Rokunabe (六鍋) by Kooichi

Rokunabe 5

Having written articles on two legendary brother clay pot makers in Japan, Nakagawa Ippento (中川一辺陶) and Nakagawa Isshiro (中川一志郎), I’m excited to finally write an article on Rokunabe (六鍋) by Kooichi. Claypots under the brand name Rokunabe have been appearing more and more in the Japanese dining scene. This is by no means a coincidence as to anyone deep in the world of Japanese donabe, it’s not hard to figure out that Koochi is most likely the now independent, former disciple of Nakagawa Ippento.

Whilst this information is not available anywhere on the internet or on his website, rokunabe’s claypots are fully glazed all around, a secret technique that was previously known to be used by only the Nakagawa brothers. Completely glazing the exterior of a claypot allows high heat to be immediately applied to the pot without the risk of it cracking, allowing it to cook rice differently from other traditional clay pots. This is the reason why many of Japan’s most famous culinary establishments have been long-time patrons of their earthenware pots.

For him to be then using the same technique, he would have had to learn it from one of the brothers. According to the Rokunabe website, Kooichi (a pseudonym) started his career as a ceramic artist in 2006 working in pottery in Shigaraki, Shiga Prefecture (滋賀県甲賀市信楽町). Whilst the name of the pottery is not named, this is the same location as Nakagawa Ippento’s pottery. Putting two and two together for people to figure out that he is the former disciple of Nakagawa Ippento isn’t a huge secret, but instead of simply flaunting the name of his famous teacher, I believe he doesn’t publicise this fact but let his products speak for his genuine craftsmanship.

Before going independent and starting the brand Rokunabe in 2016, he was already invited to hold several solo exhibitions, meaning that he was already building a name for himself long before he went independent. He came up with the name Rokunabe to encapsulate his six principles for this new venture (as the word roku [六] means six in Japanese). 

Rokunabe 4

(1) Fire resistance and heat resistance 耐火・耐熱

To make his clay pots as fire and heat resistant as possible, he has come up with his own proprietary blend of clay, using clay from Iga and Shigaraki in Japan as well as a unique addition of clay from Zimbabwe, Africa. He believes that this blend has allowed him to make pots which are far stronger and more durable compared to others. Both the Nakagawa brothers are famous for the clay used in their pots, with Nakagawa Ippento using Shigaraki clay specially stored and aged in high humidity, and Nakagawa Isshiro having brought an entire mountain just to harvest clay from. However, what makes Kooichi’s blend interesting is  that he’s chosen to not follow in the footsteps and use clay solely from Shigaraki but blend it with clay from Iga (伊賀市) and even more unheard of, from Zimbabwe!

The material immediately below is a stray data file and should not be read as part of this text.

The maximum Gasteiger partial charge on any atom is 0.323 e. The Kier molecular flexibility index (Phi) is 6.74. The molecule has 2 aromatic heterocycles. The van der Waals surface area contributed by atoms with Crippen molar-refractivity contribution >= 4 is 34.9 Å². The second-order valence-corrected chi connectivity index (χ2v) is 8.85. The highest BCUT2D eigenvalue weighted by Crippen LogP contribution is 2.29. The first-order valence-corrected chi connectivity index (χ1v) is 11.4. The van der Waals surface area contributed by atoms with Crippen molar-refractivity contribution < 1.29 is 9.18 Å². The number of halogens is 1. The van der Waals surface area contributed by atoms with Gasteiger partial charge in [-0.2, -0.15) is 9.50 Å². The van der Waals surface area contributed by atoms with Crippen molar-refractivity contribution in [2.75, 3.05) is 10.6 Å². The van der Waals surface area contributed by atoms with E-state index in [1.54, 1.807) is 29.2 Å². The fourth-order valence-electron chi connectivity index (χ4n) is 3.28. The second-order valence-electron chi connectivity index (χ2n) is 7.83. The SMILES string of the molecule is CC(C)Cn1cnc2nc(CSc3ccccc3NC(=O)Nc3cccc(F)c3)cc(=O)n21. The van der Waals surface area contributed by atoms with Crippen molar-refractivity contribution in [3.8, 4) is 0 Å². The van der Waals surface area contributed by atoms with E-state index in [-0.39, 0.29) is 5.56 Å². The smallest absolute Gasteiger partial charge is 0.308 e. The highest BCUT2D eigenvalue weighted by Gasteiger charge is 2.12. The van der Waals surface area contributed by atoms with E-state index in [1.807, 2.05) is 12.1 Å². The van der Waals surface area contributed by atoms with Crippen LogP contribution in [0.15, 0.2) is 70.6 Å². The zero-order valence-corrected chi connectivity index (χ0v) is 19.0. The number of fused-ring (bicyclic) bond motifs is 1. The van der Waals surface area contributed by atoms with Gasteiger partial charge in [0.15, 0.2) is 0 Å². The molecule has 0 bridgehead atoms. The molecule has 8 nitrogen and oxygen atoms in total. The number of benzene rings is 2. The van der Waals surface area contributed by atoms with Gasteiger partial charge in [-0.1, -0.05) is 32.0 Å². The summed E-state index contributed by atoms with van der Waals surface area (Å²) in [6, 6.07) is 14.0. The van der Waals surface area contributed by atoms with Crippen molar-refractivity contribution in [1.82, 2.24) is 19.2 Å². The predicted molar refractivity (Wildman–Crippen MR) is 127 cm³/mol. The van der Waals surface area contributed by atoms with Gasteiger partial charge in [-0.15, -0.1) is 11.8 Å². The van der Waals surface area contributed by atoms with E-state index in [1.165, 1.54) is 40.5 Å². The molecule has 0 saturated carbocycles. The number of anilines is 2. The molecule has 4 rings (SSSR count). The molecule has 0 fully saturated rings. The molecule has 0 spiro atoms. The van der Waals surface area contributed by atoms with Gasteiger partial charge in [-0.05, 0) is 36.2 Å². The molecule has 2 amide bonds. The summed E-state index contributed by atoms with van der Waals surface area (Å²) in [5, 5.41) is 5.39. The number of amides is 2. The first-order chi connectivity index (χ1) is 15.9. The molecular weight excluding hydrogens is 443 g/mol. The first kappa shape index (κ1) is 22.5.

Iga, located in Mie-Prefecture (三重県) is already famous for its clay that is said to have originated from Lake Biwa (琵琶湖) but had then shifted through the rivers. As such, this clay is said to have a high content of organic matter which incenerates and burns up during the heating process, leaving many many tiny holes of air which aid in the pot’s ability to retain heat. (On a side note, the most famous clay pot maker from Iga is Nagatanien, though my personal favourite is Koubou Kiln who makes the same product but much higher quality).

(2) Fully glazed (glazed to the back of the pot) 全釉(鍋の裏まで釉薬)

Whilst we’ve mentioned this briefly before, it’s worth re-emphasising how rare it is for claypots to be fully glazed, especially at the bottom. If you look at pots by famous makers such as Nagatanien or Anrakugama, even the bottom of their pots are left unglazed, as it’s the bottom part that will be exposed directly to the flame. As they’re not glazed, the recommendation is to use medium heat at the beginning so that the thermal shock to the pots do not cause them to crack. With his pots, you can immediately start with a high heat, which according to Koochi is crucial to the gelatinization of rice which is one of the important tricks to making delicious rice. 

(3) Long lasting and durable 割れにくい(長持ち)

From my experience of using donabe pots daily, many become more and more brittle with use as the constant heating and cooling of the clay seems to have a long term structural effect on the pots. The design of rokunabe’s pots, with the full glaze, makes the pot much more durable compared to the others. It’s worth nothing that this is very noticeable when used in a commercial setting where the wear and tear on the pot is much greater. If you’re only cooking rice once or twice a week, then you might not notice the difference.

The complete glaze also allows for significantly easier cleaning as char marks from the fire simply wash off. The glaze also protects the pot from mold growth, which can be rather problematic if you don’t dry your donabe after washing or live in a humid place.